COMMENT ON: GOVERNMENT BAIL OUTS

There has been much said on the matter of Fisher & Paykel Appliances’ profit downturn and the possibility of government bail out of New Zealand companies affected by the global credit crunch.
Some commentators have rightfully pointed out that care needs to be exercised in making taxpayer-funded grants to struggling companies, to avoid the creation of dangerous precedent. In addition, caution also needs to be exercised to avoid long line of entrepreneurs simply looking for government hand-out which would be inappropriate in their particular circumstances.
In this current economic cycle, it is likely that very significant number of businesses in New Zealand will be struggling. What is interesting in the case of F&P Appliances is that while it has not made as much this year as in prior years, it is still making profit. This raises the argument whether it really is case for bail out. If it is deemed appropriate to extend government funding, where does the line get drawn at who qualifies?
The Prime Minister has been asked to disclose the criteria to be applied in cases of bail out. While it is difficult to argue with the principle of government assisting deserving New Zealand business to stay in business, the powers that be will not only need to define the criteria for assistance very carefully but will have to be very cautious in how those criteria are measured and applied before the cheque book is opened.
Statistically, most businesses that fail and end up in receivership or liquidation do so through inappropriate management decisions or even inept management. If the business is in difficulty, was that difficulty caused by factors beyond the control of the management, in which case bail out may well be appropriate, or was the present predicament caused simply by poor management decisions? If the latter is the case then it is arguable that any handout will probably result in another application for more money six months later.
If the root cause for the adverse predicament is not identified and rectified, then government bail out is likely to result in more good money being thrown after bad.
If any government-funded bail-out scheme is to succeed and to avoid simply dishing out money to badly run businesses that have hit hard times, thorough screening and evaluation process will need to be put in place.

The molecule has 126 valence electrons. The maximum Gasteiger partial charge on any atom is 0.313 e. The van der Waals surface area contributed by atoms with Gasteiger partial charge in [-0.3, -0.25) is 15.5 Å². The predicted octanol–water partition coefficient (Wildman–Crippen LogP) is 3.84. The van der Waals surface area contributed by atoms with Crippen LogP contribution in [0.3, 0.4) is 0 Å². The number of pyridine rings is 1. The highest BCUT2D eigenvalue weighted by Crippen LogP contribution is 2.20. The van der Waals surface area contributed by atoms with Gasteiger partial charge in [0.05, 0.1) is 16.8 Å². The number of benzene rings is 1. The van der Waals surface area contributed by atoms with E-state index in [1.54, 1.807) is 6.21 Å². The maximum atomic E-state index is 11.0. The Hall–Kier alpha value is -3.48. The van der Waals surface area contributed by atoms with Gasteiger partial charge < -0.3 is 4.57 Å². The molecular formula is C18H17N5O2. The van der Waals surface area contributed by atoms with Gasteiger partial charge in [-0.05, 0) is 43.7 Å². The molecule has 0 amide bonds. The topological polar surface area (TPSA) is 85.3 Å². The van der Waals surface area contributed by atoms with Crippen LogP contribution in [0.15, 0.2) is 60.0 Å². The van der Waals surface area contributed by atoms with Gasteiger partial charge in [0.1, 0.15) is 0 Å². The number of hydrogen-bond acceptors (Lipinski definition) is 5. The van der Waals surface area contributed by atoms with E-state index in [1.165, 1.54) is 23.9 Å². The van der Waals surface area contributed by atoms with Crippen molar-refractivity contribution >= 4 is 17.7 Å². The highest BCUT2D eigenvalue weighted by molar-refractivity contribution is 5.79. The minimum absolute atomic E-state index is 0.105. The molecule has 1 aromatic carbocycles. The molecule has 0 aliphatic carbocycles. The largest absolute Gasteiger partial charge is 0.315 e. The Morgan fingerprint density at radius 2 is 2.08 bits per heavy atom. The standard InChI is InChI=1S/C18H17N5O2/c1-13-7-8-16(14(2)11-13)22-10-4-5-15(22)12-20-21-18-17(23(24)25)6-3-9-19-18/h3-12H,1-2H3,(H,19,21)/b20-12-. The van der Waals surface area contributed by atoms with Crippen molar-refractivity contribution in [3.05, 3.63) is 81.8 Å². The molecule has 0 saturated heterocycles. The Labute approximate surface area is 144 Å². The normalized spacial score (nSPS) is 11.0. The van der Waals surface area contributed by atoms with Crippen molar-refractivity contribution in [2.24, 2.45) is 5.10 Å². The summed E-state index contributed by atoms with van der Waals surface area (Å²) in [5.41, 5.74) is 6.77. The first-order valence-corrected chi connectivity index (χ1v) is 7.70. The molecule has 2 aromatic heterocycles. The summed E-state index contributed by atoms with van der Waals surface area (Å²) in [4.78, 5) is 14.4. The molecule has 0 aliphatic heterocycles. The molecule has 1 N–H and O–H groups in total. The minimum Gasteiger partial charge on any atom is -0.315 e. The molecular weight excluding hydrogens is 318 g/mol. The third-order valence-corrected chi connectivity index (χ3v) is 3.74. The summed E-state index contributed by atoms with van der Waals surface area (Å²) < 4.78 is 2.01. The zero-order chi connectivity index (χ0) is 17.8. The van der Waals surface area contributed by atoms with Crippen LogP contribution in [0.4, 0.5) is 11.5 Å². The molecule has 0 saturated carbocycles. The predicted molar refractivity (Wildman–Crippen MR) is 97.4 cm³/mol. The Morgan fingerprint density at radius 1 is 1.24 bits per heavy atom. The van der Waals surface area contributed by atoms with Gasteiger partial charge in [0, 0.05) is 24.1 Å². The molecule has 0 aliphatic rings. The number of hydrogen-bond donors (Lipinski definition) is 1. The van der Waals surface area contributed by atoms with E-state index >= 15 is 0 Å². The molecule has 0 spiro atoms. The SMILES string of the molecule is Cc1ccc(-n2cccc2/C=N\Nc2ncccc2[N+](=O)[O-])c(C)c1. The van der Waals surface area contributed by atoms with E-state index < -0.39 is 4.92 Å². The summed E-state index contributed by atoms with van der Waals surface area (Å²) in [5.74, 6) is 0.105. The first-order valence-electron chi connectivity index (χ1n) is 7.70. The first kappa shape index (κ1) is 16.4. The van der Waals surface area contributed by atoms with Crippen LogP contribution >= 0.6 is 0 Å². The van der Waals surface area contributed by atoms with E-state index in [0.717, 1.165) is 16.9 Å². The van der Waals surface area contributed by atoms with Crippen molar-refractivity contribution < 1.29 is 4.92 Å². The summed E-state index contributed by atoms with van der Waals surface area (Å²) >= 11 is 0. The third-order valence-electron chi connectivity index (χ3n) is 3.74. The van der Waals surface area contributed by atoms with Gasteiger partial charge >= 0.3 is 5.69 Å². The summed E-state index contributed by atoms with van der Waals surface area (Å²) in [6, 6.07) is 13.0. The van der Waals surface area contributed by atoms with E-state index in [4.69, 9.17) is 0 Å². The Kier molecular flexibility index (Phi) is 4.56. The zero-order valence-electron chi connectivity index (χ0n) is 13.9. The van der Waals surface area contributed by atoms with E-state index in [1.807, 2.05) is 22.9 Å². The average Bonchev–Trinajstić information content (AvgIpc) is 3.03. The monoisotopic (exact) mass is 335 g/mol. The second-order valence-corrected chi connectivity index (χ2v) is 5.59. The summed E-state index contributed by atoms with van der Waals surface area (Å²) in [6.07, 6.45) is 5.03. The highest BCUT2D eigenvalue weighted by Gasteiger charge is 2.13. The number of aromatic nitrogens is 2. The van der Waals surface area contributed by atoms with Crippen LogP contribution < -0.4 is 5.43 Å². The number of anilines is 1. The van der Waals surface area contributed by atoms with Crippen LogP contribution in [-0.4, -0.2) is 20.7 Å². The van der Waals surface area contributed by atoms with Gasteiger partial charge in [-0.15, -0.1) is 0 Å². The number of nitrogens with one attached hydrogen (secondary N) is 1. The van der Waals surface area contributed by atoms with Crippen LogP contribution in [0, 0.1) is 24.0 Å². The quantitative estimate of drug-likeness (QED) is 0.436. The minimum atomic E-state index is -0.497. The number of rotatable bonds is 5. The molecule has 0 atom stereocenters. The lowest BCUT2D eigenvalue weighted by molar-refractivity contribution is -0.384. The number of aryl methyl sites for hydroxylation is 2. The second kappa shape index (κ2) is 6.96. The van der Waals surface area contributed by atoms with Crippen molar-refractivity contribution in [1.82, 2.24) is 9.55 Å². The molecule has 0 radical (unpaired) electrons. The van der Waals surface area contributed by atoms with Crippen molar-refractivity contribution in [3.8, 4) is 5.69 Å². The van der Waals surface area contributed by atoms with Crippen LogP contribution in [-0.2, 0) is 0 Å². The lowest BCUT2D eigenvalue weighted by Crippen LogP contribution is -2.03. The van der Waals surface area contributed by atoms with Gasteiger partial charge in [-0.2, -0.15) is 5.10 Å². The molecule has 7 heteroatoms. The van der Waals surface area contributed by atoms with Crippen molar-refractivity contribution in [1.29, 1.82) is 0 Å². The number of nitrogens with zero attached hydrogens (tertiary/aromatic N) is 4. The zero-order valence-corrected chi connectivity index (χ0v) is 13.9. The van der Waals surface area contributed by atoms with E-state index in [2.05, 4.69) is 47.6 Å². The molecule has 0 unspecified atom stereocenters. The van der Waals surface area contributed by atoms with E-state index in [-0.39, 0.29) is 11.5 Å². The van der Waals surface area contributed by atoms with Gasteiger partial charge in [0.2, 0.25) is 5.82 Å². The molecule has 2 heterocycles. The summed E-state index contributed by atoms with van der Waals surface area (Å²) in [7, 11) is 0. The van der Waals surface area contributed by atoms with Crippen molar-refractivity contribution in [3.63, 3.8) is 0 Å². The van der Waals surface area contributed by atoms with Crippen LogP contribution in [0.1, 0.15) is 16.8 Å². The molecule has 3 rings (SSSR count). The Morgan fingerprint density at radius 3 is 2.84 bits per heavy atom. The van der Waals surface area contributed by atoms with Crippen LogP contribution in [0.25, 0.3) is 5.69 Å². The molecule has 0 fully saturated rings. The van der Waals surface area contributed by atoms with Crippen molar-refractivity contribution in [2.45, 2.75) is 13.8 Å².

That will inevitably add layer of cost as it will necessitate an independent, professional appraisal of the causes of the problem and plan being identified to rectify those causes before money is handed out.
New Zealand has come off the back of what is arguably its longest period of sustained economic wellbeing since the end of the Second World War. We have generation within the workforce which has never known bad times. Consequently many managers of businesses do not know how to manage the economic challenges their enterprises are presently facing and simply giving them cash hand-out will not solve the problem.
What will be essential to avoid the bail-out fund becoming bottomless pit is that each applicant for funding will need to be subjected to business health check, with suitably experienced and qualified independent professional assessing the need for assistance, identifying the root causes of the problem, recommending remedial action and making sure that such recommendations are implemented.
Thought needs to be given to whether it will be appropriate for an applicant for government assistance to be placed under the temporary care of such professional, for instance through the Voluntary Administration Regime, (similar to the USA’s Chapter 11).
While there has been some criticism levelled at this relatively newly introduced regime, it can be very effective when applied to valid candidate. It can be argued that many of the companies which have thus far opted for the Voluntary Administration Regime and for whom it did not work, were really not capable of rescue anyway.
If company has been the victim of the global economic downturn, is not overburdened with debt and has good core sustainable business, then it is submitted that there is valid case for government assistance provided there is strong management structure in place with adequate controls to ensure that any money granted will be well spent in ensuring the survival of the business.
The key to the success of any such programme will be to ensure that only deserving applicants with valid case in favour of assistance get such aid and that it well spent in preserving the business for the benefit of all of its stakeholders.
One cannot argue against the principle of helping business to survive when it is not the architect of its own misfortune, as staff, suppliers and the business owners themselves will avoid losses but the controllers of the cheque book need to be sure that their money is going only to deserving recipients and is not propping up businesses which would have failed, regardless of the global economic crisis.

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